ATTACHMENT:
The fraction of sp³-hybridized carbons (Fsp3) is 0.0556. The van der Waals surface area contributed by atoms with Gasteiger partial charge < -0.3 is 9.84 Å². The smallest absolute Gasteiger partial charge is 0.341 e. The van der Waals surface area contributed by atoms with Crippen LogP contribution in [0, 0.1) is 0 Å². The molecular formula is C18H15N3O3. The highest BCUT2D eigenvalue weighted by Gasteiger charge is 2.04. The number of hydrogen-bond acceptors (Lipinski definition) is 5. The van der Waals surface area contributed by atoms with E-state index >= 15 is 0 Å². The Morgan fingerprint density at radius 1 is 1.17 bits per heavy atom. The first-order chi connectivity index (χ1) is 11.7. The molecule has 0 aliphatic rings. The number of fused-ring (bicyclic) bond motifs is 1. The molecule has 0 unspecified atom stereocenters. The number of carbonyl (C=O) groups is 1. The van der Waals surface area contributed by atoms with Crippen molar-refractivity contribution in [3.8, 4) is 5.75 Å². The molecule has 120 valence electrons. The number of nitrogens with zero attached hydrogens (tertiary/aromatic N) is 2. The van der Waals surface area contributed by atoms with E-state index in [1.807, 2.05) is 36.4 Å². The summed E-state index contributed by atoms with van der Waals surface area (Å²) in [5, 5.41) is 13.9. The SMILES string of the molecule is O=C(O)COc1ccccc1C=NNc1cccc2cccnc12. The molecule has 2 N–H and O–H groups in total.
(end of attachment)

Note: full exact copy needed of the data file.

The fraction of sp³-hybridized carbons (Fsp3) is 0.0556. The van der Waals surface area contributed by atoms with Gasteiger partial charge < -0.3 is 9.84 Å². The smallest absolute Gasteiger partial charge is 0.341 e. The van der Waals surface area contributed by atoms with Crippen LogP contribution in [0, 0.1) is 0 Å². The molecular formula is C18H15N3O3. The highest BCUT2D eigenvalue weighted by Gasteiger charge is 2.04. The number of hydrogen-bond acceptors (Lipinski definition) is 5. The van der Waals surface area contributed by atoms with E-state index >= 15 is 0 Å². The Morgan fingerprint density at radius 1 is 1.17 bits per heavy atom. The first-order chi connectivity index (χ1) is 11.7. The molecule has 0 aliphatic rings. The number of fused-ring (bicyclic) bond motifs is 1. The molecule has 0 unspecified atom stereocenters. The number of carbonyl (C=O) groups is 1. The van der Waals surface area contributed by atoms with Crippen molar-refractivity contribution in [3.8, 4) is 5.75 Å². The molecule has 120 valence electrons. The number of nitrogens with zero attached hydrogens (tertiary/aromatic N) is 2. The van der Waals surface area contributed by atoms with E-state index in [1.807, 2.05) is 36.4 Å². The summed E-state index contributed by atoms with van der Waals surface area (Å²) in [5, 5.41) is 13.9. The SMILES string of the molecule is O=C(O)COc1ccccc1C=NNc1cccc2cccnc12. The molecule has 2 N–H and O–H groups in total.